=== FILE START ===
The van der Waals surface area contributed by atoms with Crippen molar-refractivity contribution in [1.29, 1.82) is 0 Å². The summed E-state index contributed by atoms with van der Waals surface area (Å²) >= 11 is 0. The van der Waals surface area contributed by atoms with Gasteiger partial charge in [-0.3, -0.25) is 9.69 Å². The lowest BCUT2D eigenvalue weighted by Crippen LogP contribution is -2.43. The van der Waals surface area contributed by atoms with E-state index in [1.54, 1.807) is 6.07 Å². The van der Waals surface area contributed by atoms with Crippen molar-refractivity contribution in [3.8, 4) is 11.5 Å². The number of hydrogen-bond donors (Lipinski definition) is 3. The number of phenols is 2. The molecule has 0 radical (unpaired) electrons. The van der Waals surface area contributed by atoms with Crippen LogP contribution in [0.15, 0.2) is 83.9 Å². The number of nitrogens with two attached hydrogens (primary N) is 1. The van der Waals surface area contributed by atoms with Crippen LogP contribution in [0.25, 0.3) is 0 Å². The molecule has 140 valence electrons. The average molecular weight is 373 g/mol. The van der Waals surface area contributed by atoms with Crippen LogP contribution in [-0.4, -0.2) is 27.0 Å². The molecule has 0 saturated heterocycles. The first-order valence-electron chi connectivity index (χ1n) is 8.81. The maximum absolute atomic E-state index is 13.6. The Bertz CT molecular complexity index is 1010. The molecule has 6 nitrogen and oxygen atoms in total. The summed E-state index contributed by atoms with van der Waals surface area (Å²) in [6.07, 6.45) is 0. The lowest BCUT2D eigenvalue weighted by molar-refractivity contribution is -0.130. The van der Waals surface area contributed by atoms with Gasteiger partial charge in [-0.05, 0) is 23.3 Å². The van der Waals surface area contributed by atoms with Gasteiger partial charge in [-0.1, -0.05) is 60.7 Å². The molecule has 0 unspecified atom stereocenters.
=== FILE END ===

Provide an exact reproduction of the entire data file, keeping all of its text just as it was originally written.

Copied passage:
The van der Waals surface area contributed by atoms with Crippen molar-refractivity contribution in [1.29, 1.82) is 0 Å². The summed E-state index contributed by atoms with van der Waals surface area (Å²) >= 11 is 0. The van der Waals surface area contributed by atoms with Gasteiger partial charge in [-0.3, -0.25) is 9.69 Å². The lowest BCUT2D eigenvalue weighted by Crippen LogP contribution is -2.43. The van der Waals surface area contributed by atoms with E-state index in [1.54, 1.807) is 6.07 Å². The van der Waals surface area contributed by atoms with Crippen molar-refractivity contribution in [3.8, 4) is 11.5 Å². The number of hydrogen-bond donors (Lipinski definition) is 3. The number of phenols is 2. The molecule has 0 radical (unpaired) electrons. The van der Waals surface area contributed by atoms with Crippen LogP contribution in [0.15, 0.2) is 83.9 Å². The number of nitrogens with two attached hydrogens (primary N) is 1. The van der Waals surface area contributed by atoms with Crippen LogP contribution in [0.25, 0.3) is 0 Å². The molecule has 140 valence electrons. The average molecular weight is 373 g/mol. The van der Waals surface area contributed by atoms with Crippen LogP contribution in [-0.4, -0.2) is 27.0 Å². The molecule has 0 saturated heterocycles. The first-order valence-electron chi connectivity index (χ1n) is 8.81. The maximum absolute atomic E-state index is 13.6. The Bertz CT molecular complexity index is 1010. The molecule has 6 nitrogen and oxygen atoms in total. The summed E-state index contributed by atoms with van der Waals surface area (Å²) in [6.07, 6.45) is 0. The lowest BCUT2D eigenvalue weighted by molar-refractivity contribution is -0.130. The van der Waals surface area contributed by atoms with Gasteiger partial charge in [-0.05, 0) is 23.3 Å². The van der Waals surface area contributed by atoms with Gasteiger partial charge in [-0.1, -0.05) is 60.7 Å². The molecule has 0 unspecified atom stereocenters.